Women Can Have Hemophilia, Too

Jennifer Lynne avatar

by Jennifer Lynne |

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Imagine you are in an emergency room with a life-threatening bleeding problem. How would you convince an ER doctor that you are a woman with hemophilia if they don’t think women with hemophilia exist?

I have both von Willebrand disease (VWD) and hemophilia B, a less common form of the disease that arises when a blood-clotting protein called factor IX is missing or defective.

When I tell doctors I have VWD, they nod their heads. They are somewhat familiar. When I reveal I have hemophilia, they shake their heads and raise their eyebrows. Most have learned that hemophilia is not supposed to happen in women. They assume I am confused.

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Hospitals are scary for women with hemophilia. I once overheard an ER doctor say to his medical team, “Hemophilia happens to men; von Willebrand disease happens to women.” My blood boiling, I shouted from the exam room, “Excuse me! Excuse me! That is not true.” Both bleeding disorders can occur in either gender.

Being a woman with hemophilia requires me to be an expert about my condition so that I can educate others. I wear a medic alert bracelet and carry an emergency letter validating my diagnosis. I’ve learned to infuse clotting factors and bypass my local hospital whenever possible.

The plan

I needed a radical hysterectomy and hernia repair in 2019. My hematologist wrote a treatment plan for this major surgery. The plan tells the surgeons what dose of medications I need before, during, and after surgery. It’s like a surgery cookbook for bleeding disorders.

After several life-threatening complications, I scrutinized the plan and realized it said it was “to support his disease process.” The plan for my hysterectomy assumed I was a man.

Hemophilia News Today | A copy of a treatment plan for Jennifer's radical hysterectomy and hernia repair uses the pronoun "his" instead of "her."

(Courtesy of Jennifer Lynne)

Carrier and label confusion

This has been a longtime issue for me. More than 20 years ago, my primary care doctor called to let me know that my factor IX level was 38. He said, “Don’t worry, it means you are a carrier of hemophilia. Women can’t have hemophilia.”

This doctor didn’t realize factor levels below 50% are diagnostic of hemophilia. Fortunately, I was already working with a hemophilia treatment center.

Women with hemophilia need to be labeled consistently based on factor levels. Carrier. Symptomatic carrier. Mild hemophilia. Factor IX deficient. I’ve had all these labels based on my factor IX level through the years. It makes a difference. Access to care and treatment requires a proper diagnosis. The clotting factor used to treat hemophilia is costly. Labels are important to insurance carriers.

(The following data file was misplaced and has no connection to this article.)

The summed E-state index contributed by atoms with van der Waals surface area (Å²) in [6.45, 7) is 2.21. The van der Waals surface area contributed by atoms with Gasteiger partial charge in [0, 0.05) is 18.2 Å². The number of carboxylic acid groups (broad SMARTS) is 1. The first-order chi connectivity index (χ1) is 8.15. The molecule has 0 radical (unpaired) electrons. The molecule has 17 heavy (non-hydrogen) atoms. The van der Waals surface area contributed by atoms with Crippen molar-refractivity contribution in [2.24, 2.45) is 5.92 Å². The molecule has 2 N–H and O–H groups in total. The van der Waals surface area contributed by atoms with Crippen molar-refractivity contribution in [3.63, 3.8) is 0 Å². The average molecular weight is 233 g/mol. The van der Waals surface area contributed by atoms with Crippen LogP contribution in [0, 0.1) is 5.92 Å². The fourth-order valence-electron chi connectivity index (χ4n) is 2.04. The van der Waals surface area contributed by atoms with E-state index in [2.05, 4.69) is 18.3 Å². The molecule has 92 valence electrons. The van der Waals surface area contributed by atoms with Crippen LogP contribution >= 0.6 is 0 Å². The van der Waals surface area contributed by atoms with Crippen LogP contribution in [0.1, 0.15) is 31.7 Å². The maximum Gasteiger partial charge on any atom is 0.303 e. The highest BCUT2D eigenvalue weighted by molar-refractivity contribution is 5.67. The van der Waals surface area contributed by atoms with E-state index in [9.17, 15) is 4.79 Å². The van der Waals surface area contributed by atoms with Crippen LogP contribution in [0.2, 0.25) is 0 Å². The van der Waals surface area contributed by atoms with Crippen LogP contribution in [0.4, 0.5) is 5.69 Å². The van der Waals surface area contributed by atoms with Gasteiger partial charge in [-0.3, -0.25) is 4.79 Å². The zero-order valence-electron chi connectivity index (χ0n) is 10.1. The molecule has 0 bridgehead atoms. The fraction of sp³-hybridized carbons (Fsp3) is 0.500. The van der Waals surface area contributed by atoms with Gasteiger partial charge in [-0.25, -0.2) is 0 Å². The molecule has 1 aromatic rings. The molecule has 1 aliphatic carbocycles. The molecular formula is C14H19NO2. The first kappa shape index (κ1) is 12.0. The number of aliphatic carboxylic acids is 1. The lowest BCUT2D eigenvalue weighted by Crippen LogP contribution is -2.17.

Also, graphic illustrations in medical literature and elsewhere that are intended to show how hemophilia occurs need to be updated for women. Oversimplified images of the genetics of hemophilia do a disservice to women. Most of these images label women as carriers. Women with hemophilia, like me, are left out. When people see images like these, they may assume incorrectly that women can only be carriers and not hemophiliacs.

Let’s stop questioning

A huge step forward would be for women to not be questioned about their hemophilia diagnosis. For example, last month, my primary care doctor told me, “I don’t have any patients with hemophilia.” I blurted out, “But you have me!”

I’ve heard stories of women using their son’s clotting factor to treat themselves because they struggle to receive a diagnosis. Bloody noses, heavy menstrual bleeding, and surgical complications are symptoms of a bleeding disorder. Women with these problems deserve to be tested and offered treatment before a life-threatening emergency arises.

Yes, women with hemophilia exist. It’s time to hear our voices.

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Note: Hemophilia News Today is strictly a news and information website about the disease. It does not provide medical advice, diagnosis, or treatment. This content is not intended to be a substitute for professional medical advice, diagnosis, or treatment. Always seek the advice of your physician or another qualified health provider with any questions you may have regarding a medical condition. Never disregard professional medical advice or delay in seeking it because of something you have read on this website. The opinions expressed in this column are not those of Hemophilia News Today or its parent company, BioNews, and are intended to spark discussion about issues pertaining to hemophilia.

Comments

Denise Witmer avatar

Denise Witmer

Thank you for sharing I hurt all my life had a son with hemophilia B almost died of anemia because my periods were so heavy and had them for about 15-17 days per month had to finally have a hysterectomy to save my life wow but I still ache in my feet and legs almost every day.

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Jennifer Lynne avatar

Jennifer Lynne

Thank you, Denise for your comments and for sharing. I hope you are receiving treatment. We need to do better. By sharing our stories hopefully women and girls will have a better experience in the future.

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